In May, the SEC reached an initial deal with Falcone and Harbinger in which the defendants would be barred from the securities industry for two years and, most notably, in which neither defendant was required to admit any wrongdoing. The deal was rejected two months later by the Commission as being too lenient. In the new settlement, the defendants specifically admit to acting "recklessly" and admit to a long list of facts, including that Falcone improperly borrowed millions of dollars to pay personal tax obligations. In addition, Falcone consents to the entry of a judgment barring him from the industry for five years. Hedge fund managers and investment advisers are, from this settlement, on continued alert as to the SEC's enforcement focus on the areas of self-interested transactions and failure to disclose material information to investors, as well as preferring certain investor classes over others.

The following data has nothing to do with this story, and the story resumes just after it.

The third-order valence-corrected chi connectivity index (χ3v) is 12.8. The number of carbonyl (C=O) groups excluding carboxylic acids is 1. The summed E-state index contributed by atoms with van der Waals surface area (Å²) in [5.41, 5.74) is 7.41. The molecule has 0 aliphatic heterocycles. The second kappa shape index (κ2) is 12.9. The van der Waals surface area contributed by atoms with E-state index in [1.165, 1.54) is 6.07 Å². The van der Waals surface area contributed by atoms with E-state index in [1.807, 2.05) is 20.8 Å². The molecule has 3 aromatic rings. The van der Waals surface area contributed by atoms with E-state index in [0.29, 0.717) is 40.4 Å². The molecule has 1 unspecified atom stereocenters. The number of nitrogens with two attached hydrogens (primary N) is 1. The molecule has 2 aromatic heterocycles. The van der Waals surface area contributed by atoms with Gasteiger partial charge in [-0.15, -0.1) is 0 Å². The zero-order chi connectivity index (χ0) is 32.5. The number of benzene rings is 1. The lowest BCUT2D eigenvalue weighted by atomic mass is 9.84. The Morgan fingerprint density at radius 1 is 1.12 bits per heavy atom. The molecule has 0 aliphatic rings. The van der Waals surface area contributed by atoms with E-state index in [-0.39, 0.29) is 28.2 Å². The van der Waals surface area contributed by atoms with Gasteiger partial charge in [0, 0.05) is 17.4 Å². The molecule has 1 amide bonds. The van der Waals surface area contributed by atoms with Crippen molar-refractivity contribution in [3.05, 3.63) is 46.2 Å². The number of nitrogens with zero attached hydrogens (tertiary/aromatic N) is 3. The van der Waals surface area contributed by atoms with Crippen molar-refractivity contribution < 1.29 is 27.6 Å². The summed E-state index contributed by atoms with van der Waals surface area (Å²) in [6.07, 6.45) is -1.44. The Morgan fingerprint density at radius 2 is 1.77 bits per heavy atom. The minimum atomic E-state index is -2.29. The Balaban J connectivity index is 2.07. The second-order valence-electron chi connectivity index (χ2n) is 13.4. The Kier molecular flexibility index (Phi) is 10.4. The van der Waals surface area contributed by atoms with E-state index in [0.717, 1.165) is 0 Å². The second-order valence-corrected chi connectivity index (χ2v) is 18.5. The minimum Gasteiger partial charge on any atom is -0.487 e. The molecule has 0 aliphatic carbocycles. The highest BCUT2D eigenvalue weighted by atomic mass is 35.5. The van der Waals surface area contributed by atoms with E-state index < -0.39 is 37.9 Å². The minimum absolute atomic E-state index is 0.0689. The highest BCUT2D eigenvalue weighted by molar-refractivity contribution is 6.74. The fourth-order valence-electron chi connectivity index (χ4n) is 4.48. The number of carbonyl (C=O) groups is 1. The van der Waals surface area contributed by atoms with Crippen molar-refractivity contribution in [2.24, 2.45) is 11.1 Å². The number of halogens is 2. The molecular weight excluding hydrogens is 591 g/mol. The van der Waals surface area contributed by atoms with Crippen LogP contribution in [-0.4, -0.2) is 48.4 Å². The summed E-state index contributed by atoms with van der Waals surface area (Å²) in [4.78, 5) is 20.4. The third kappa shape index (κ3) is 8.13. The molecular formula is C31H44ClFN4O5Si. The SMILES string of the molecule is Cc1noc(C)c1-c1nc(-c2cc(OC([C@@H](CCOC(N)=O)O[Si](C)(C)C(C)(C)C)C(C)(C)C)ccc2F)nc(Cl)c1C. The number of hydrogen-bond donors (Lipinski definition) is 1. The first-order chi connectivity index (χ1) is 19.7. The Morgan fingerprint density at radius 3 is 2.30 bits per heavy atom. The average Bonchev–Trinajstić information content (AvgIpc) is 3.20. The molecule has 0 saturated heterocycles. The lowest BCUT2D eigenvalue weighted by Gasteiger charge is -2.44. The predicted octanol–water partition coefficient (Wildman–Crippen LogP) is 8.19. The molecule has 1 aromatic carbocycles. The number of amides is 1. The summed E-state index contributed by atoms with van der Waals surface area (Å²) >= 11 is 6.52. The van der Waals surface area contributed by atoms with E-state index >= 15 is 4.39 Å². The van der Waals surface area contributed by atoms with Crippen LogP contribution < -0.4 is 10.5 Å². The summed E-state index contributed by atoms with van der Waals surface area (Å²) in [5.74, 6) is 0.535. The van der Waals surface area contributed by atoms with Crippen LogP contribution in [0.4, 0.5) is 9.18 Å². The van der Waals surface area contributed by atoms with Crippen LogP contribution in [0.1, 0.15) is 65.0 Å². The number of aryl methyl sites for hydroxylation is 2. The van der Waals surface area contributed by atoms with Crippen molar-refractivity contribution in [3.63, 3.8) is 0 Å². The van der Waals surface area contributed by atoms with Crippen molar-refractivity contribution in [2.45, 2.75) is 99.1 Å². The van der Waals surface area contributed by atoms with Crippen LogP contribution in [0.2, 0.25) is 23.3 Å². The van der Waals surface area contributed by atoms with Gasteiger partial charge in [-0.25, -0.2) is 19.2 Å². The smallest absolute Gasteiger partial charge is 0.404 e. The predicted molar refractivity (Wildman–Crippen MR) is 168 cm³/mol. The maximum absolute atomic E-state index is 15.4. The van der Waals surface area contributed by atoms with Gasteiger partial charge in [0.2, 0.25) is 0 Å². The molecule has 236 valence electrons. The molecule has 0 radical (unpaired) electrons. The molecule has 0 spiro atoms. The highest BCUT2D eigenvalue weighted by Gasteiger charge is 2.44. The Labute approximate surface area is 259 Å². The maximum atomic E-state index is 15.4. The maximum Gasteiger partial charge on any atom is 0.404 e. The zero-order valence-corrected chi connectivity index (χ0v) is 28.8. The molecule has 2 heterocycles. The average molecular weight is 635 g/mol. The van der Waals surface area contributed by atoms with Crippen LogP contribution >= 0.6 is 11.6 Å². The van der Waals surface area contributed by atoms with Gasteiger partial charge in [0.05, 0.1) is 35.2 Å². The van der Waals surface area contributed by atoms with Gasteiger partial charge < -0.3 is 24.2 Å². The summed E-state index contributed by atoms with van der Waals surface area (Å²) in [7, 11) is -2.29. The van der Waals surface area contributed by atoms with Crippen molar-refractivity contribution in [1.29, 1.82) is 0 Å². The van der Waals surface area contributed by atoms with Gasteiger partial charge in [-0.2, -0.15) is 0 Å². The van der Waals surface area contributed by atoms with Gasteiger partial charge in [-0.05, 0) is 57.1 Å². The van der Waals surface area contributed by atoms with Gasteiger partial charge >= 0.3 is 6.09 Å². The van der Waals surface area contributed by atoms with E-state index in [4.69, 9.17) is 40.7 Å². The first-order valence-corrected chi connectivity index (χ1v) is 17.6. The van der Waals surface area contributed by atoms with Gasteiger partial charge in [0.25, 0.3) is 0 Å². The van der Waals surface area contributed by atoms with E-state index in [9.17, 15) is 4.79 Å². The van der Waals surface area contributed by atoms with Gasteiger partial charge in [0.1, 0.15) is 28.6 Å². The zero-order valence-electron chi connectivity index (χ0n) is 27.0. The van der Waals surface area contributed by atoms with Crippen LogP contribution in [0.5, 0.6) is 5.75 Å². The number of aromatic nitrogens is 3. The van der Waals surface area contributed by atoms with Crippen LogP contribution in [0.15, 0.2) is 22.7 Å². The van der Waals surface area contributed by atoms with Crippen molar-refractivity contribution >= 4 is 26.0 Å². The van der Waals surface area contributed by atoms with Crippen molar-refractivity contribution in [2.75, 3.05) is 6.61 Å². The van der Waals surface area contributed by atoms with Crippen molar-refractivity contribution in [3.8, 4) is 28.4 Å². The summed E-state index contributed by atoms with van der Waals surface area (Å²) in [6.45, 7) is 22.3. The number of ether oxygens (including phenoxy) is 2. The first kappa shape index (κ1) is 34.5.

THE POLICY CHANGE
The revamped settlement agreement is the first to require a defendant to admit wrongdoing since the new policy of requiring admissions in some cases was announced in June by new SEC Chairman, Mary Jo White. For the life of the SEC Enforcement Division, spanning several generations, the SEC (and other Federal administrative and regulatory agencies, such as the FDA and EPA) agreed to settlements in which the targets of investigations were allowed to settle without admitting or denying guilt, a practice that has been criticized by some judges in recent years.